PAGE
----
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The Parables: Jewish Tradition and Christian Interpretation
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The Parables: Jewish Tradition and Christian Interpretation

by

Baker Academic 2012

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$27.99

Overview

Fully one-third of Jesus’ words in the Synoptic Gospels occur in parables—knowing the parables is essential for understanding the person of Christ. In this work, Brad Young displays his unique perspective as a scholar steeped in both Jewish and Christian studies. While parables have timeless messages, reinterpretations in new contexts throughout the centuries have distorted the original meanings and undermined the essence of what Jesus intended. Young examines the parables that best illustrate the parallels between the rabbinic and Gospel parables. He challenges readers to remember that first-century Judaism was not merely the backdrop for Jesus’ teachings but the very stage from which Jesus delivered the message of the kingdom. Jesus’ ethics and theology can be properly understood only in the light of first-century Jewish teachings.

The Logos Bible Software edition of this volume is designed to encourage and stimulate your study and understanding of Scripture. Biblical passages link directly to your English translations and original-language texts, and important theological concepts link to dictionaries, encyclopedias, and a wealth of other resources in your digital library. In addition, you can perform powerful searches by topic and find what other authors, scholars, and theologians have to say about the Word of God.

Key Features

  • Focuses on the historical development and theological significance of parables
  • Examines five theological subjects dealt with in parables: prayer, grace, reconciliation, calling, and sovereignty
  • Discusses connections between Christ and both Christianity and Judaism

Contents

  • Part I: The Historical Development and the Theological Significance of Parables in Judaism and Christianity
    • Gospel and Rabbinic Parables
  • Part II: Jewish Prayer and the Parables of Jesus
    • The Contemptible Friend and the Corrupt Judge
  • Part III: Parables of Grace in the Gospels and Their Theological Foundations in Ancient Judaism
    • The Fair Employer: Jewish Grace in Jesus’ Parables
    • The Talents: God’s Gracious Gifts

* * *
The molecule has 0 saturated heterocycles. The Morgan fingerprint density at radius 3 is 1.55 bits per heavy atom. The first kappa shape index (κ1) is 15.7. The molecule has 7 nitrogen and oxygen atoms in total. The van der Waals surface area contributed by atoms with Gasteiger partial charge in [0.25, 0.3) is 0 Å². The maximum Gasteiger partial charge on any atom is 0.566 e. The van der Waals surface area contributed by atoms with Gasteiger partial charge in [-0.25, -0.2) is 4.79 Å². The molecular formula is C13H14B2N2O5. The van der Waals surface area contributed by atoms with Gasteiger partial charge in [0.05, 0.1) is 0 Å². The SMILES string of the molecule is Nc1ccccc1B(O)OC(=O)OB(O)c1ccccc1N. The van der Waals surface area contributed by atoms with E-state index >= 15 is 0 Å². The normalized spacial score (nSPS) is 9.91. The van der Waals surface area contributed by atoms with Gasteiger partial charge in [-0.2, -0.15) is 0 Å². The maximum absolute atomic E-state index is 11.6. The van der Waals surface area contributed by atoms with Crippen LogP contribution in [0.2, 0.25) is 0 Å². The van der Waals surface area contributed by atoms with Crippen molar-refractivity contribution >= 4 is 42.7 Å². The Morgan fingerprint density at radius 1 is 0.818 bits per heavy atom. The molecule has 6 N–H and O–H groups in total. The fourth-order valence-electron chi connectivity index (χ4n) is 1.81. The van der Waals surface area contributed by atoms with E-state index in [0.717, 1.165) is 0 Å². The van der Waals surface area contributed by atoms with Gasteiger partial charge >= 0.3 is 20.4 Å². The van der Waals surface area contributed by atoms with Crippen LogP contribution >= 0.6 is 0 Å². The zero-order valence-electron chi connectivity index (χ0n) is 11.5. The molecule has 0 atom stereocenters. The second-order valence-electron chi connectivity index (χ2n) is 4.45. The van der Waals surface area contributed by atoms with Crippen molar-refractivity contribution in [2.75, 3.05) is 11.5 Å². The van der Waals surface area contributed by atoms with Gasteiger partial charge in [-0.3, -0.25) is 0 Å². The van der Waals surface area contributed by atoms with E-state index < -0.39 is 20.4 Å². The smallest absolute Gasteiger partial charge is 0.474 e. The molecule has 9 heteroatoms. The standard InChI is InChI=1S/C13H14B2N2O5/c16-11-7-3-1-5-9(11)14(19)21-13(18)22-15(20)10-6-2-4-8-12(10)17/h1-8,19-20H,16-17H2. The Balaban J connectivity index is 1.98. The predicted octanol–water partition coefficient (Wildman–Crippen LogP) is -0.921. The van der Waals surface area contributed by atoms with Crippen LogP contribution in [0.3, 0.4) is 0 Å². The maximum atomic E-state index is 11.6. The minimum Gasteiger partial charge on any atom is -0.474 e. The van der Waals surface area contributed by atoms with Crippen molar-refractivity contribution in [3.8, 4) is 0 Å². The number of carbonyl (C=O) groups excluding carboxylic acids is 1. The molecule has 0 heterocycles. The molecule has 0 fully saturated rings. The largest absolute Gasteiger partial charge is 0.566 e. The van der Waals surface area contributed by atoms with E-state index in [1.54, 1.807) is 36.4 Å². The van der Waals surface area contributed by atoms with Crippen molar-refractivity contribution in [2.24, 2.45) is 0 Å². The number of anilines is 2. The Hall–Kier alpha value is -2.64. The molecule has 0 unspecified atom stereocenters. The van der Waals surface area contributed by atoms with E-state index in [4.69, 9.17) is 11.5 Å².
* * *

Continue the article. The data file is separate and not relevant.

• Part IV: Teaching in Parables: The Theology of Reconciliation between God and Humanity in Both Judaism and Christianity
    • The Samaritan: Love Your Enemies
    • The Merciful Lord and His Unforgiving Servant
    • The Father of Two Lost Sons
    • The Two Debtors
  • Part V: The Disciple’s Call: A Life of Learning and Doing
    • The Urgent Invitation
    • The Search
    • The Find
    • The Decision
    • The Unjust Steward
  • Part VI: Torah Learning and God’s Reign
    • Four Types of Hearers
    • Death and Eschatology: A Theology of Imminence

Praise for the Print Edition

Young’s investigation and analysis is both interesting and challenging. The introduction gives a solid overview of parables in general as teaching tools. Young also surveys the relationship between Jesus’ parables and the broader context of Rabbinic Judaism. He makes extensive use of Jewish materials related to Second Temple Judaism including the Mishnah, Talmud, Dead Sea Scrolls, as well as the work of modern Jewish scholars and other major secondary sources. The general outline he follows in his exposition of the various parables is logical and helpful . . . Young’s study of the parables is an excellent and stimulating contribution to the study of the parables and is well worth reading.

Ashland Theological Journal

Product Details

  • Title: The Parables: Jewish Tradition and Christian Interpretation
  • Author: Brad H. Young
  • Publisher: Baker Academic
  • Publication Date: 2008
  • Pages: 348

About Brad H. Young

Brad H. Young is the associate professor of Judaic-Christian studies in the Graduate School of Theology at Oral Roberts University. He has devoted much energy to Jewish-Christian interfaith dialogue. Young is the author of many books, including Meet the Rabbis: Rabbinic Thought and the Teachings of Jesus, Paul the Jewish Theologian, and Jesus the Jewish Theologian.